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Fosnes

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Fosnes

Fosnes kommune
Municipality
View of Seierstad on Jøa island
View of Seierstad on Jøa island
Coat of arms of Fosnes kommune
Coat of arms
Official logo of Fosnes kommune
Nord-Trøndelag within
Norway
Fosnes within Nord-Trøndelag
Fosnes within Nord-Trøndelag
Coordinates:
Country Norway
County Nord-Trøndelag
District Namdalen
Administrative centre Dun
Government
 • Mayor (2007) Bjørg Tingstad (Sp)
Area
 • Total 544.64 km2 (210.29 sq mi)
 • Land 473.39 km2 (182.78 sq mi)
 • Water 71.25 km2 (27.51 sq mi)
Area rank 196 in Norway
Population (2011)
 • Total 653
 • Rank 419 in Norway
 • Density 1.4/km2 (4/sq mi)
 • Change (10 years) -16.3 %
Demonym(s) Fosnesbygg[1]
Time zone CET (UTC+1)
 • Summer (DST) CEST (UTC+2)
ISO 3166 code NO-1748
Official language form Bokmål
Website .no.kommune.fosneswww
Data from Statistics Norway

Fosnes is a municipality in Nord-Trøndelag county, Norway. It is part of the Namdalen region. The administrative centre of the municipality is the village of Dun on the island of Jøa. Other villages include Salsnes and Nufsfjord.

Contents

  • General information 1
    • Name 1.1
    • Coat-of-arms 1.2
    • Churches 1.3
  • Geography 2
  • References 3
  • External links 4

General information

View of Mjosund

Fosnes was established as a municipality on 1 January 1838 (see formannskapsdistrikt). On 1 January 1871, the western district of Fosnes (population: 1,472) was separated to form the new municipality of Flatanger. This left Fosnes with 2,655 residents. On 1 January 1889, a small area of Fosnes (population: 61) was transferred to the neighboring municipality of Vikten. Then on 1 January 1913, the western part of Fosnes (population: 1,631) was separated to form the new municipality of Otterøy. This left the much smaller municipality with 1,107 residents. On 1 January 1964, the Finnanger area of Fosnes on the island of Otterøya (population: 116) was transferred to the new municipality of Namsos.[2]

Name

The municipality (originally the parish) is named after the old Fosnes farm (Old Norse: Fólgsnnes), since the first church was built there. The first element is fólgsn which means "hiding place" and the last element is nes which means "headland". (The first element is referring to an inlet behind the farm, where ships could not be seen from the main fjord.) Historically, the name was spelled Fosnæs.[3][4]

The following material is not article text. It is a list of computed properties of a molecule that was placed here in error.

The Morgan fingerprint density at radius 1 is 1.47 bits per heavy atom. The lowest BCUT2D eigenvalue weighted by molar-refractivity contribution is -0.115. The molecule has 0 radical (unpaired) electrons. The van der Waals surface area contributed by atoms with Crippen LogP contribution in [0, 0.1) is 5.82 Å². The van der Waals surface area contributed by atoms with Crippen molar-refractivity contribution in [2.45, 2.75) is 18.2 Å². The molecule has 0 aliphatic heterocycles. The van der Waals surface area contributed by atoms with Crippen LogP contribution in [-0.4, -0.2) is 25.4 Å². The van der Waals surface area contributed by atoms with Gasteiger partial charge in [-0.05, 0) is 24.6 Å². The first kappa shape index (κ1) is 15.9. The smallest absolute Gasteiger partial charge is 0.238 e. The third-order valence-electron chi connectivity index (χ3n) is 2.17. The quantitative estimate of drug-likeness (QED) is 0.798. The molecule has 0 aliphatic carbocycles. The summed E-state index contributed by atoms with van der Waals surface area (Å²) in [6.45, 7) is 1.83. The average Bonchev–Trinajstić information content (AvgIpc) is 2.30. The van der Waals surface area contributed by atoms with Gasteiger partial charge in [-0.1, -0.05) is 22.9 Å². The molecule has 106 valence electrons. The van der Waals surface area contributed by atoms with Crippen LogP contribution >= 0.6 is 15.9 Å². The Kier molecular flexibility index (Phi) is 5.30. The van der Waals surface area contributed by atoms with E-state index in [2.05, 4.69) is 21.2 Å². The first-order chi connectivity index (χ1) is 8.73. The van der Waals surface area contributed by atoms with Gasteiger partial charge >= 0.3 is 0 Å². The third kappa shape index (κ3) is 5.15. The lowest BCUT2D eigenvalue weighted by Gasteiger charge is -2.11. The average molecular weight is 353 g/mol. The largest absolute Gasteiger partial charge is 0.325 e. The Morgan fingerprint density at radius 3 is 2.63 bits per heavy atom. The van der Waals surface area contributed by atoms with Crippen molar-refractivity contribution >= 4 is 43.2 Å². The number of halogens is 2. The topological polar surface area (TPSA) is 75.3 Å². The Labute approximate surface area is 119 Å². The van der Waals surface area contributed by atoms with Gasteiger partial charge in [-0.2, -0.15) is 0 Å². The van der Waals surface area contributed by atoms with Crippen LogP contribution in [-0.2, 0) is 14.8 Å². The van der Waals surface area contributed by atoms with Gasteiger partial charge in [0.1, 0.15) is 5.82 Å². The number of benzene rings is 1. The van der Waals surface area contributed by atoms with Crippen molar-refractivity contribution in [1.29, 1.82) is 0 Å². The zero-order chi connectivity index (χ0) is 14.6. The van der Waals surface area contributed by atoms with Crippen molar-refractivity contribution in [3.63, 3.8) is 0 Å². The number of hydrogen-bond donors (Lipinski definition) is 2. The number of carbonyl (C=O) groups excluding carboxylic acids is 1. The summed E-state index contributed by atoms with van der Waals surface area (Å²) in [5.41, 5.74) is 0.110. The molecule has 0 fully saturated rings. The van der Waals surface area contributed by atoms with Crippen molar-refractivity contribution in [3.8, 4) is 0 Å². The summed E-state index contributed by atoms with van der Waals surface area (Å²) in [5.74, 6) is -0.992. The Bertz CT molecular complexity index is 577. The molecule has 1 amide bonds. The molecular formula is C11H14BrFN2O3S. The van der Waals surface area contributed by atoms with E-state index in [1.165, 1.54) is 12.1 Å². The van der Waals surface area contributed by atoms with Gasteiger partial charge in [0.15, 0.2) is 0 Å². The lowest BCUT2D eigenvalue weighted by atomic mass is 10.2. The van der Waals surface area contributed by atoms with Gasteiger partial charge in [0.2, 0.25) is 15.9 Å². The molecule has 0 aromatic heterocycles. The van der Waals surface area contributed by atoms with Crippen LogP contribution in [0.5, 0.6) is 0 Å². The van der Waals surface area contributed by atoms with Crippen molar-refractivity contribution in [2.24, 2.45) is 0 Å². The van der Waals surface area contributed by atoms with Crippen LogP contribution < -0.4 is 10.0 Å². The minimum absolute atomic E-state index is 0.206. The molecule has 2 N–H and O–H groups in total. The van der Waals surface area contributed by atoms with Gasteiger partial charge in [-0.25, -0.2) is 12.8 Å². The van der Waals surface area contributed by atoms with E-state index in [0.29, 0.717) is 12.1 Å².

Coat-of-arms

The coat-of-arms is from modern times; they were granted on 13 November 1992. The arms show a black oarlock from a rowing boat on a yellow background. Fosnes is a coastal municipality and rowing boats were the main form of transportation in the former centuries.

The first proposal for arms of Fosnes were taken in 1989, when the council launched a contest to develop arms. Several proposals were received but none was acceptable to or the council, or the Norwegian Heraldic Society, as the proposals were not made according to heraldic rules. Finally the Society proposed the above arms, which were acceptable to the council.[5]

Churches

The Church of Norway has one parish (sokn) within the municipality of Fosnes. It is part of the Namdal deanery in the Diocese of Nidaros.

Churches in Fosnes
Parish
(Sokn)
Church Name Location
of the Church
Year Built
Fosnes Dun Church Dun 1949
Fosnes Chapel Fosnesvågen 1926
Salen Chapel Salsnes 1953

Geography

Fosnes is a coastal municipality located along the Foldafjord, north of the town of Namsos. The municipality includes the island of Jøa, part of the island of Elvalandet, and part of the mainland. The second deepest lake in Europe, Salsvatnet, and the lake Mjosundvatnet are both located in the eastern part of the municipality.

References

  1. ^ "Personnemningar til stadnamn i Noreg" (in Norwegian). Språkrådet. 
  2. ^ Jukvam, Dag (1999). "Historisk oversikt over endringer i kommune- og fylkesinndelingen" (PDF) (in Norwegian).  
  3. ^  
  4. ^  
  5. ^ Norske Kommunevåpen (1990). "Nye kommunevåbener i Norden". Retrieved 29 October 2008. 

External links

  • Nord-Trøndelag travel guide from Wikivoyage
  • Municipal fact sheet from Statistics Norway
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